Orabi learnt of his place in Australia on September 19, a date he says he now considers his birthday. His real date of birth, he does not know.
By time this paper goes to print he will be settling into his new home in Sydney’s suburbs – something that defies his imagination as we sit in a hotel room in Istanbul, provided by The International Office of Migration.
Orabi has heard of Brighton-Le-Sands beach in the south of Sydney, and of kangaroos. Since the 1970s, he’s been looking at pictures and videos of Australia, he says, and believes it is “the best country in the world”.
“The system functions. There is equality and justice for everyone. Australia is self-sufficient, they have good values. Australia is like a new bride. I will finally find a life. I don’t believe that I have lived before.”
Orabi met the Australian ambassador in Ankara, Turkey, in September, after learning he would be resettled. “It was the first time I have ever felt like someone was talking to me with genuine respect,” he said.
In order to gain his placement, Orabi was subjected to a gruelling interview process, first by UN officials who, once satisfied he had a compelling case and genuine need, referred his file to the Australian authorities. Australian immigration officials then also interviewed him about his experiences and expectations, taking his biometric details and fingerprints.
“They wanted to know my whole story,” Orabi says. “They wanted to know if I was ever part of any armed party in the conflict. It was like a very civilised interrogation.”
Divorced during the war, Orabi fled Syria across the border to Turkey when the uprising became armed. He has been separated from his two sons since. One, aged 17, remains in Hama, where he will soon be wanted for military service. The other, 20, fled his military service, taking the dangerous and difficult passage by boat to Europe, where he has been granted asylum in Germany. Orabi doesn’t know when he will see his sons again.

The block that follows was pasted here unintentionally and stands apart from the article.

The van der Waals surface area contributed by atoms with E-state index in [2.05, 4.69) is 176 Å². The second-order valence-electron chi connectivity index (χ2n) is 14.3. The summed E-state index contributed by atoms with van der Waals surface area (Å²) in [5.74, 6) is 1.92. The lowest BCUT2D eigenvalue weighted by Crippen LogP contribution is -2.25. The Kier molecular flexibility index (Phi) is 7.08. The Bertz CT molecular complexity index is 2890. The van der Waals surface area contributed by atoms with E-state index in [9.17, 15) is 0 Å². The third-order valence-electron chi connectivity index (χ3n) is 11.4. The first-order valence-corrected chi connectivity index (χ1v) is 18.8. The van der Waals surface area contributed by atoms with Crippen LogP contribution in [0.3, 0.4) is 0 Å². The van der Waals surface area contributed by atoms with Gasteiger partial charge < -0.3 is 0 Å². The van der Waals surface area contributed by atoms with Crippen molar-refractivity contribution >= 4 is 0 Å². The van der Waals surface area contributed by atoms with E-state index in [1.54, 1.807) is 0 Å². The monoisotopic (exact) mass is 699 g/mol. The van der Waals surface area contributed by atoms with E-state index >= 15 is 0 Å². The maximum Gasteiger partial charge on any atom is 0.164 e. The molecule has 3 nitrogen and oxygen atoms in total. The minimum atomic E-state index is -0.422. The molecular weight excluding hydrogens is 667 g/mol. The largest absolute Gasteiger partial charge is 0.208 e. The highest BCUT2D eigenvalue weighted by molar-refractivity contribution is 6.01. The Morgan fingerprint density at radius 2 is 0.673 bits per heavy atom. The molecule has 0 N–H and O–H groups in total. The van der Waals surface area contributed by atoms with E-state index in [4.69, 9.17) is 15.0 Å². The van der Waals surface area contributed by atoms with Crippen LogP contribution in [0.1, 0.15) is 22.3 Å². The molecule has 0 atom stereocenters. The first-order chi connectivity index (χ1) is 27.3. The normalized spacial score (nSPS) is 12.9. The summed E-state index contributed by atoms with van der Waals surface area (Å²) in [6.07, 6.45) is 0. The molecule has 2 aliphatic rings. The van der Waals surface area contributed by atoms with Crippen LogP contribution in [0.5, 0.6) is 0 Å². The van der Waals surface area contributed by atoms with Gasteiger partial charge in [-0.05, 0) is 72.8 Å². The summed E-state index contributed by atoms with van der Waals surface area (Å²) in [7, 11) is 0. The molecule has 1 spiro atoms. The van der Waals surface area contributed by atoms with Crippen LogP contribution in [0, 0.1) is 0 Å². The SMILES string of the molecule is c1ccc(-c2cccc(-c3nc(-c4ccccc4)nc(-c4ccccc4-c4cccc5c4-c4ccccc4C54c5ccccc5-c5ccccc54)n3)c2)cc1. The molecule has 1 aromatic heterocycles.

In Turkey he was registered with the UN as a refugee. A trained baker, he worked 17 hours a day baking bread to sell on the streets before he was called for interviews with the UNHCR to discuss a possible resettlement.
Orabi says he hates Daesh, describing them as “traders in blood that steal our youth and kill in the name of religion”.
A Muslim, Orabi himself is not religious. He doesn’t pray and he smokes during our interview. But he believes in the importance of being free to practise whatever religion one chooses.
“It’s not important for me, but in Australia you can do what you want. I like this.”
After the Paris attacks the Immigration Department issued a statement reassuring Australians of the rigorous security procedures.
“Applicants for resettlement are required to meet health, character and security checks before being granted a visa to enter Australia,” it said.
“A facial image of applicants including minors and 10 fingerprints of those 15 years of age and older are collected. Fingerprint biometrics are being checked with relevant Australian agencies and international partners.”
Orabi’s plans for life in Sydney are modest. He hopes to be housed, initially, close to where he has signed up for 500 hours of English classes. He wants to open a small bakery to introduce Australians to Syrian bread.
“I feel like I owe Australia something. I want to give something back. I consider myself Australian now.”
Of the two million Syrian refugees in Turkey, Abulsalam Orabi is just one of 170 who have been considered for resettlement. A new life for some, but a mere drop in the ocean of suffering.
This article was first published in the print edition of The Saturday Paper on Dec 5, 2015 as "Settler’s rest".